These days, you’d be hard pressed to find a person that doesn’t own some sort of camera. But considering the high number of camera owners globally, very few have a solid grasp concerning the machine’s elementary controls:
Listed below are a few terms and concepts that every beginning photographer should know as explained by Some Stuff Explained.
Shutter speed refers to the amount of time that a camera’s sensor is exposed to light. Light particles continuously flow from a light source, but the shutter inside of the camera acts as a gate that either blocks out light or allows it to be registered by the device. Naturally, the longer the shutter stays open, the more light will enter the exposure. For this reason, shutter speeds are often measured in mere fractions of a second. Other than controlling exposure, shutter speed also directly correlates to the amount of movement captured by the camera. Fast shutter speeds freeze motion in place, while slower shutter speeds blur action within the frame.
Aperture is the opening at the front of the lens. It controls how much light enters the camera by expanding and contracting, with smaller openings restricting light flow and larger openings allowing more light in. Aperture is measured in f-numbers, which refer to the ratio between the lens focal length and the diameter of the aperture.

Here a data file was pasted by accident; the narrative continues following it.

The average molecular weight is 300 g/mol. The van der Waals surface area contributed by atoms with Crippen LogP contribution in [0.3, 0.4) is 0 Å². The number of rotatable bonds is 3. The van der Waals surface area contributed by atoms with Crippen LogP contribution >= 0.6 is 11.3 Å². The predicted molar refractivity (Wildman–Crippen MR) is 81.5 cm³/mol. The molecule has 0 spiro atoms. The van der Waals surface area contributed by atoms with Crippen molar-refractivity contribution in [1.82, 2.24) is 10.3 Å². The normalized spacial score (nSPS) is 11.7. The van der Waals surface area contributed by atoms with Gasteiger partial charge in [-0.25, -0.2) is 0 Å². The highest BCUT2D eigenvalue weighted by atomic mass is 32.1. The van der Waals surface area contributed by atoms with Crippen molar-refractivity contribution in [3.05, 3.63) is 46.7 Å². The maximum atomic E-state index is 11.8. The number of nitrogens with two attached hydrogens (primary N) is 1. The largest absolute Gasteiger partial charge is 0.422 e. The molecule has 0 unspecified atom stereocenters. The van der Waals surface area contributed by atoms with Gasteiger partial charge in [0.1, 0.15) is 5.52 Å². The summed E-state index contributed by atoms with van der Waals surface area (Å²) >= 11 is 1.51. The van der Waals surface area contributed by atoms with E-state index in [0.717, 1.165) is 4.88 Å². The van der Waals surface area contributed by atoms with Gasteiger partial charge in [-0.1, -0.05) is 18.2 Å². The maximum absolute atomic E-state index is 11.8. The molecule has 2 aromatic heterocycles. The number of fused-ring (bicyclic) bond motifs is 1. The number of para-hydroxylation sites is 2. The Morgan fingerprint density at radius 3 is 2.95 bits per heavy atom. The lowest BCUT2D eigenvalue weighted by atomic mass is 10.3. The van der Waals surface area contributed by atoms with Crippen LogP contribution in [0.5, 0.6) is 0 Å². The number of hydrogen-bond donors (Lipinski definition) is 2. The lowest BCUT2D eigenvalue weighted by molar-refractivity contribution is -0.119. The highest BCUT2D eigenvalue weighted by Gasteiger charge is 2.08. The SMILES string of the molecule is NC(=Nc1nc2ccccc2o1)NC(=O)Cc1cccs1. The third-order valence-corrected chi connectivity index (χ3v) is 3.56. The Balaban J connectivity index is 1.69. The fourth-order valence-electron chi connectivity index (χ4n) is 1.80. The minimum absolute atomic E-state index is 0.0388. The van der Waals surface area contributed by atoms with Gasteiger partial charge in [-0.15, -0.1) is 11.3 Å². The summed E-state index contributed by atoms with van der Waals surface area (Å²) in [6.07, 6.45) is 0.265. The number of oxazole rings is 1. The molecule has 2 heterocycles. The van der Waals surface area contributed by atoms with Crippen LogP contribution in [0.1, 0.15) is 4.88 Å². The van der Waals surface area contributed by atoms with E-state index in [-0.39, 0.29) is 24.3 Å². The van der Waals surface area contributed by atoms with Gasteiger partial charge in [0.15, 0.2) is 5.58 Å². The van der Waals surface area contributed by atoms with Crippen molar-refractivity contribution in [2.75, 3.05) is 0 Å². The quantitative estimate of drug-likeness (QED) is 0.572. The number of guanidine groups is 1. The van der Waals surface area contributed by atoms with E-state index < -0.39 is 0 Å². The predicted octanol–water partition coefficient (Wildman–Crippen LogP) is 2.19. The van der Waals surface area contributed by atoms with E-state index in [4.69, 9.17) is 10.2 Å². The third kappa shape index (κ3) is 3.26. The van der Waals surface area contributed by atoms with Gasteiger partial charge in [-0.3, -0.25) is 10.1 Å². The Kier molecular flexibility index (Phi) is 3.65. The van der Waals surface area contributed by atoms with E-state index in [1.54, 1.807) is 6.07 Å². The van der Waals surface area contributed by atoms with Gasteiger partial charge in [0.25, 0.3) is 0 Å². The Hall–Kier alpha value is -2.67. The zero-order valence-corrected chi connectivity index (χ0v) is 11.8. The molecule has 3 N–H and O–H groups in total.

The image sensor is the technology inside of a DSLR that records the image. It resembles a chessboard in that it is made of thousands of tiny square parts called pixels. Each pixel measures the amount of light entering its corresponding area, and when combined together, the shading of each individual pixel forms a part of a full fledged photograph. Sensors also capture color through red, green, and blue channels.
ISO describes the camera’s amplification of incoming light. In short, the light that reaches an image sensor is converted into the data necessary to create a digital image file. When the camera receives “weak” signals bouncing off of subjects reflecting very little light, the sensor has the capability to increase the light signal in order to create visible data. Too much amplification can result in digital noise, which distorts existing image pixels.
Stops are used to measure the amount of light that reaches an image sensor based on the camera’s shutter speed, aperture, and ISO settings. Each stop increases or reduces the incoming light by a factor of two. For instance, a stop lower from a shutter speed of 1/500 of a second would be a shutter speed of 1/1000. Likewise, a stop higher than 1/500 of a second would be 1/250. Stops can be adjusted through any of the factors that effect an image’s overall exposure.
Exposure value (EV) represents the camera’s aperture, shutter speed, and ISO in a numerical form. Images with the same EV will allow the same amount of light to reach the camera’s sensor, regardless of which settings are adjusted to attain the EV. Adjusting the camera’s EV by one or two stops will therefore bring the exposure of an images up or down one or two stops.
Understanding these core controls brings sense to the photographic process. Take the time to get to know your camera and learn how these factors affect your images. You’ll take dumb luck out of image making equation and replace it with skills that can carry you through the duration of your journey as a photographer.
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Article source: PictureCorrect